Forgive me if it’s obvious, but I can’t find anywhere to subscribe to email updates or RSS feeds?! Please let me know how to get on the mailing list, thanks so much!
    Sarah Graham, Cape Town, South Africa

  3. hey lara

    thanks for the recipe. it looks amazing. and great site in general, but i was wondering if you could add a share button to your blog. thanks!

  4. In the UK our rhubarb is more green than pink so my puree came out quite yellow, but it still tastes absolutely incredible 🙂

  5. These look fantastic! I make a delicious passionfruit shortbread bar, and have been told it tastes just like rhubarb. I am excited to try these soon!

  6. made these last year. will be making them again. i’ve been dreaming about them for a long time.

  7. I found your website via Rebecca at CakeWalk. The curd is sooo delicious and beautiful!
    If I made the curd ahead, and already chilled it, can I still make the bars, and bake the curd on it? I am drooling over all the recipes here. Thank you!

  8. Hi Lara,
    I’m getting ready to make these bars today and I see that the recipe calls for 3/4 cup of sugar. I only see 1/4 cup used, do you add the 1/2 cup when stewing the rhubarb, adding as much as needed to taste?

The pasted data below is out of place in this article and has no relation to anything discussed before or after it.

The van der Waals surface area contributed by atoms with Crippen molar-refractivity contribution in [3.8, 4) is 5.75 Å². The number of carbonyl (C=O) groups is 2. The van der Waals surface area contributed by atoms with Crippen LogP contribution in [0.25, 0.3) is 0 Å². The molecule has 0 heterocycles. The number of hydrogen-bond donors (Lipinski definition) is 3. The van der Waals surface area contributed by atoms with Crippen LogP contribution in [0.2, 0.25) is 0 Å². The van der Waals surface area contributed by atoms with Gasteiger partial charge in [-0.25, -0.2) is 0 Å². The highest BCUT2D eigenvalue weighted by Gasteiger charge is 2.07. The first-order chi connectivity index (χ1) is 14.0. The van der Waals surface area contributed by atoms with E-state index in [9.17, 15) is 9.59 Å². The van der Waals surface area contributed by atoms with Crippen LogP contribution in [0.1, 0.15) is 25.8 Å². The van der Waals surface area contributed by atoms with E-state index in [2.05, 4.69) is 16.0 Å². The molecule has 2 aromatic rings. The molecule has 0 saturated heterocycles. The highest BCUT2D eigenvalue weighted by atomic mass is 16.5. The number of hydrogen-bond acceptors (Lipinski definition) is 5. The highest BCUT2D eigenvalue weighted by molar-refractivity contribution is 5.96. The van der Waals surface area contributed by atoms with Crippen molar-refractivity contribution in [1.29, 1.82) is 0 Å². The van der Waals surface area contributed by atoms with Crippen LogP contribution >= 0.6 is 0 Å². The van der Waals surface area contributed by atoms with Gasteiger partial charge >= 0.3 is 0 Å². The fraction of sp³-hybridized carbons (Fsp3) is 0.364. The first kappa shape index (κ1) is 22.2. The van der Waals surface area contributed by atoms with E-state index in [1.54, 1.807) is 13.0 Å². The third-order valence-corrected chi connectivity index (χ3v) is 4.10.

1. Sorry it is confusing… You’ll use 1/4 to 1/3 in the initial rhubarb stewing and the another 3/4 cup in the curd or to taste… In any fruit mix always rely on your own sensibilities.


  9. Forget my last post, I just got to the part that calls for the rest of the sugar.
    Can’t wait to taste these.

    1. Glad you figured it out! (and I have comments on moderation so that I don’t get spammed…out of town right now so it took a bit to get to tha approval).

      Btw- it isn’t completely clear I realized, but the amount if sugar you’ll add will vary based in your rhubarb and how tart it is.

  10. These look absolutely wonderful and I can’t wait to try them out. Do you think this recipe would work with rhubarb I froze from the garden from last year. I am trying to use it up before the new stuff comes in. And also, since it is already cut into 1/2 in chunks, roughly how many cups of rhubarb would it be? Thanks so much.

    1. Hi Natalie,

      It should work just fine, although I haven’t tried it. Just guessing on the cup size for the rhubarb (a scale is much easier!), but I think you get about 15 to 20 1/2 inch chunks out of one stick of rhubarb, so you’d want between about 200 and 300 pieces depending on how thick your rhubarb was.


  11. Tried this tonight…was very disapointed… : ( Definitely not as good as it sounds! Won’t be a keeper…